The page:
Getting yourself out there and noticed takes a bit of time and effort, especially if you’re a freelance writer looking for work or an author who feels they are ready to have a work published. Choosing platforms to network on needs consideration and there’s a methodology to using each of the Big Three, namely Linkedin, Twitter and Facebook, although the latter seems to have lost much of its appeal over recent times.
When it comes to Linkedin, there are those who advocate only connecting with people you’ve done business with and/or people you know. Whereas, other social media “gurus” believe the bigger the network the better and as such recommend you invite loads of people to join your network, much the same way as done on Twitter.
If the truth be known either way can be beneficial making it a matter of personal choice. With this said, there is one obstacle that’s impossible to circumvent, namely getting other Linkedin members to accept invitations.
Personalising the Linkedin Invite
It goes without saying the basic Linkedin invite is not that appealing or interesting, which is why so many members choose to personalise their message in the hope it will get them noticed. However, there’s no guarantee customising an invite will actually do the job either.
What Can You Do?
There may well be a host of reasons why members don’t accept an invite, but to improve the odds, there are certain things you can do.
- Personalise the invitation, yes, but give it meaningful intent. It’s a positive move that allows members to see just where you’re coming from and why you’d like to network with them
- Ask yourself if connecting up with a person would be mutually beneficial because if not, then why would the person want to be added to your network?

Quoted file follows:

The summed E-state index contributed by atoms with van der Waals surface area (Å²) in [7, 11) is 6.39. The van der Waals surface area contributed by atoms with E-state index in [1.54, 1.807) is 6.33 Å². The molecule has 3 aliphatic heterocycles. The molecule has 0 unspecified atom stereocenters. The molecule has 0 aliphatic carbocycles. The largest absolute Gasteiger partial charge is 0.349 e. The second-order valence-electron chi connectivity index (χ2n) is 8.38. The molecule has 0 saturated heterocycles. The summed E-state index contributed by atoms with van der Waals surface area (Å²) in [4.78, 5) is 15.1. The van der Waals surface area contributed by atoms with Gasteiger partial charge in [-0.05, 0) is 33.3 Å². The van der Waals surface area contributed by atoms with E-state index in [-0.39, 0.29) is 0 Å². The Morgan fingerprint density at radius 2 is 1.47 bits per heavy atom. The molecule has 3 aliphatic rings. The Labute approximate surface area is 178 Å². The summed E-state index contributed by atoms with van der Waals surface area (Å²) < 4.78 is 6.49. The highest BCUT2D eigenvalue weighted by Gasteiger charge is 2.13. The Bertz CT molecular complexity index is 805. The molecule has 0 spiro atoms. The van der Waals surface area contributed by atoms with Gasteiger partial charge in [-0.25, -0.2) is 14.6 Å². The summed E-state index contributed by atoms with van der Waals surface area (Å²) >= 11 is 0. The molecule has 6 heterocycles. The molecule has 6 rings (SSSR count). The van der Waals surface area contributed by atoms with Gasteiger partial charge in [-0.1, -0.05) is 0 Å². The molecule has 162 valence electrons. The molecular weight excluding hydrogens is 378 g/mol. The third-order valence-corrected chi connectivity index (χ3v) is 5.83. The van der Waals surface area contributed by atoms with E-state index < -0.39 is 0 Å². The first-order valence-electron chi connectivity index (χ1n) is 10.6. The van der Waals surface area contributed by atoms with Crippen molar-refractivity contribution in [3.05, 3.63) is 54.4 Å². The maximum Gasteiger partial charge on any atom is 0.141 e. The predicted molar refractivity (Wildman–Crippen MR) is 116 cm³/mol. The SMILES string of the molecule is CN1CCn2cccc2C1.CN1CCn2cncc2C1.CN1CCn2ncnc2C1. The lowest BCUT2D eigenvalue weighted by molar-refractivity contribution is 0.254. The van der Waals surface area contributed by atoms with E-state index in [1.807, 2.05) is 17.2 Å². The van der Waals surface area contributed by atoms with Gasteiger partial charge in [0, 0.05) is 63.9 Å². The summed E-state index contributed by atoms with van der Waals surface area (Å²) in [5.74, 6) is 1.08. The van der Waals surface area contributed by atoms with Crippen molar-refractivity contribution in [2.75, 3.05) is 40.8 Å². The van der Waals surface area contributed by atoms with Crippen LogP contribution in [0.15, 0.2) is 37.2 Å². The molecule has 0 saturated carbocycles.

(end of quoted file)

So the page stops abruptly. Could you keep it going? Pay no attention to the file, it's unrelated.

- Never, ever use a “sell ” in your message in any way shape or form – this is a real no-no on the Linkedin platform where it’s considered quite rude
How Does Your Linkedin Profile Look?
You need to ask yourself how your Profile comes across to other members? Is it complete or a little too sketchy? The more info you offer and the more exchanges you have with others together with past experiences nicely displayed on a profile page, the better the odds of invitations being accepted.
Recommendations and endorsements really do count on Linkedin. However, these should not be perceived simply as gratuitous give-aways. The last thing you want as a professional is to be thought of as an SOBB – nothing rude here, but for those who tend to go for acronyms, this one stands for Slap on the Back Brigade!
Other Reasons Why an Invitation May be Ignored
More and more people are joining Linkedin, but this does not mean they regularly check their messages so if an invitation appears ignored, it could just be the person hasn’t seen it, but when they do log on, the chances are they’ll accept.
Is Linkedin a Good Platform for Writers and Authors?
Yes, definitely and there are some extremely interesting groups offering a ton of useful information which should not be ignored, or you might just find you’ve missed out on something that might really benefit your writing career.
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